"When you start to shiver, you know your body is trying to fight off the cold and trying to keep your core body temperature at that nice 98 degrees," says Hunter.

Older adults, women, and children — smaller people in general — are at a higher risk for hypothermia since they're much more likely to lose heat more quickly, according to Hunter. "They've got less muscle mass, so they've got less ability for that metabolic heat to be generated," she explains.

Hunter also notes that frostbite is another interesting response of the body to keep its core temperature stable. 

"What happens is the extremities ... if exposed, can start to freeze and the water within the skin and just under the skin can start to freeze and that's when you get frostbite."

"When your body gets cold, the vessels — particularly in the periphery in your fingers, hands, feet, arms — start to constrict and they narrow. That's the body's response to try and get that warm blood to the core to keep your body's temperature regulated," Hunter explains. "What happens is the extremities ... if exposed, can start to freeze and the water within the skin and just under the skin can start to freeze and that's when you get frostbite."

Hunter notes a simple way to avoid frostbite is to cover all extremities — wear gloves, masks, scarves, and thick socks and footwear. One of the first signs of frostbite is pain and numbness in your fingers, so be careful to warm up your extremities as soon as you notice it.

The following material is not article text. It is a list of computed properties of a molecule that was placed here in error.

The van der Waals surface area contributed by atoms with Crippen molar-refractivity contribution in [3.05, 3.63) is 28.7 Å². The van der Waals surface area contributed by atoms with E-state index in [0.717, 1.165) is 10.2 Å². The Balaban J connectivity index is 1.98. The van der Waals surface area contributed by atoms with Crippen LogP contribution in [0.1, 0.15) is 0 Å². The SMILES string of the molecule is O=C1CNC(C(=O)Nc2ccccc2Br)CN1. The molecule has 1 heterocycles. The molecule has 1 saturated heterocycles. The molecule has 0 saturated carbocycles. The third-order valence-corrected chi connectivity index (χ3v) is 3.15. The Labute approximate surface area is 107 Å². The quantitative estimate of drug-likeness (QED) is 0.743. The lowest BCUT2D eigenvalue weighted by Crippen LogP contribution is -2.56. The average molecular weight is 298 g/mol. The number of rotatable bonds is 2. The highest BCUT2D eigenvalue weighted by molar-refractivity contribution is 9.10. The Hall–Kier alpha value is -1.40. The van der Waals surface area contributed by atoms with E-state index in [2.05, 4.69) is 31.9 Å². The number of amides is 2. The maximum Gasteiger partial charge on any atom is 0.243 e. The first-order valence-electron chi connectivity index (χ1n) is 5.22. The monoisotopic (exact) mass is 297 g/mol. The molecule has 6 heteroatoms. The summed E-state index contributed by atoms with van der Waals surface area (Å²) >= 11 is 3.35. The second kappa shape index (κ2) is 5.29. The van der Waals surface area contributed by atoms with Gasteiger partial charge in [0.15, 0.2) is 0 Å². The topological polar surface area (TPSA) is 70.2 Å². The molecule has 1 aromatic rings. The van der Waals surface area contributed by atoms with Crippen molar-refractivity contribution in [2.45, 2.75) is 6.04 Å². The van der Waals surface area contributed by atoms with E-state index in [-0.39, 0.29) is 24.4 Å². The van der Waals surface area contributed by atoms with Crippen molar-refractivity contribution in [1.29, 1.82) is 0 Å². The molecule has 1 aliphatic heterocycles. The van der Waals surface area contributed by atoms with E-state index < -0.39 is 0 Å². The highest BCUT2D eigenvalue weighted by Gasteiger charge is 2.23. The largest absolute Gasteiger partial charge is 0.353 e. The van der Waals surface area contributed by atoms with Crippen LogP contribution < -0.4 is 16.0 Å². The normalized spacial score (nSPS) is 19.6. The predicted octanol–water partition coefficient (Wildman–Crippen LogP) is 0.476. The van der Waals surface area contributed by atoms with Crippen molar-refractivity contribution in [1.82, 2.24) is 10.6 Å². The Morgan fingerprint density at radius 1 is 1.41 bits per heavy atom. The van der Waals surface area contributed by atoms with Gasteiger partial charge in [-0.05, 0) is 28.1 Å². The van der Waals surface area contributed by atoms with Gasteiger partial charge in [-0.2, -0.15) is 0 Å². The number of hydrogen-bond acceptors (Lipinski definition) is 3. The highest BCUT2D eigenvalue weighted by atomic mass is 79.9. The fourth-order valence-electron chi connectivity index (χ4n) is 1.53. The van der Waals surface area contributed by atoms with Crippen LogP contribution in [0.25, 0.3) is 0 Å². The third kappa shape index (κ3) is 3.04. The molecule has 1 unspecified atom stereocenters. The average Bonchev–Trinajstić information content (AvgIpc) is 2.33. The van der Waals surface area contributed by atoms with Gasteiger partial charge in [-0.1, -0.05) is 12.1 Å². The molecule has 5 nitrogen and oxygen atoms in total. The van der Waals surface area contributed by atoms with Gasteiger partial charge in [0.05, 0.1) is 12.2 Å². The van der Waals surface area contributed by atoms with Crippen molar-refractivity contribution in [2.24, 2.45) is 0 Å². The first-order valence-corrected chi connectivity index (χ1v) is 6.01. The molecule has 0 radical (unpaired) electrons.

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Even if most people do not make a habit of running outside in the winter, there is one exercise most homeowners have to participate in this winter: shoveling snow.

"It's also now established that there's a higher rate of heart attacks, particularly in men, after heavy snowfalls — and that's associated with snow shoveling," says Hunter.

Snow shoveling can raise your heart rate and blood pressure more quickly and dramatically than other types of exercises, according to Hunter. And it requires heavy use of the arms, which can be strenuous for some. If you are already at risk of heart disease or have asthma, the cold environment and construction of blood vessels can increase your predisposition for injury.

"But probably one of the main factors in combination with these other factors is that often these shovelers are typically sedentary," notes Hunter. "So, suddenly they're asking their bodies to perform this intense exercise in the upper body, which creates greater strain on the body ... so it just predisposes them to more heart attacks."

Hunter says that giving people an exact temperature where it is safe to exercise outdoors in winter would be "irresponsible," since so many factors can influence a person's tolerance. However, she says if everyone is prepared and healthy, just keep your outdoor activities to your comfort level within reason.

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Audrey is a producer, host and reporter for Lake Effect. She is involved with every aspect of the show — from conducting interviews, editing audio, posting web stories and mixing the show together.